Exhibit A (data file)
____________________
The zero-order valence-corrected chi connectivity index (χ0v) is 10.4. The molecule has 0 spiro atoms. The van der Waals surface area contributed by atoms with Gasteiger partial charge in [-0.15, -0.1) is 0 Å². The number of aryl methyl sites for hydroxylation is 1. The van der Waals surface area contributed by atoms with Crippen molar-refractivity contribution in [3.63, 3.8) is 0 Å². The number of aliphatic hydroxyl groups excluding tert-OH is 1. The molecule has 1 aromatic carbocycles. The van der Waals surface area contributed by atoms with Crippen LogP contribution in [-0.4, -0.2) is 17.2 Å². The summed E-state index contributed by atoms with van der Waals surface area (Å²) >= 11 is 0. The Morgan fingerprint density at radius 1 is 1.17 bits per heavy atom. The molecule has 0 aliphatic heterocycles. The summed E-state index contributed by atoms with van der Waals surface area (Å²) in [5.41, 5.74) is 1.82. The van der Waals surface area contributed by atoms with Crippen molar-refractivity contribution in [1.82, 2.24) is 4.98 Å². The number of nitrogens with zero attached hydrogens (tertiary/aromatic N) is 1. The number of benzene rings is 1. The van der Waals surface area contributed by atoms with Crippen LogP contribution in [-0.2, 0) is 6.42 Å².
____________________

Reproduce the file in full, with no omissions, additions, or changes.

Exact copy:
The zero-order valence-corrected chi connectivity index (χ0v) is 10.4. The molecule has 0 spiro atoms. The van der Waals surface area contributed by atoms with Gasteiger partial charge in [-0.15, -0.1) is 0 Å². The number of aryl methyl sites for hydroxylation is 1. The van der Waals surface area contributed by atoms with Crippen molar-refractivity contribution in [3.63, 3.8) is 0 Å². The number of aliphatic hydroxyl groups excluding tert-OH is 1. The molecule has 1 aromatic carbocycles. The van der Waals surface area contributed by atoms with Crippen LogP contribution in [-0.4, -0.2) is 17.2 Å². The summed E-state index contributed by atoms with van der Waals surface area (Å²) >= 11 is 0. The Morgan fingerprint density at radius 1 is 1.17 bits per heavy atom. The molecule has 0 aliphatic heterocycles. The summed E-state index contributed by atoms with van der Waals surface area (Å²) in [5.41, 5.74) is 1.82. The van der Waals surface area contributed by atoms with Crippen molar-refractivity contribution in [1.82, 2.24) is 4.98 Å². The number of nitrogens with zero attached hydrogens (tertiary/aromatic N) is 1. The number of benzene rings is 1. The van der Waals surface area contributed by atoms with Crippen LogP contribution in [-0.2, 0) is 6.42 Å².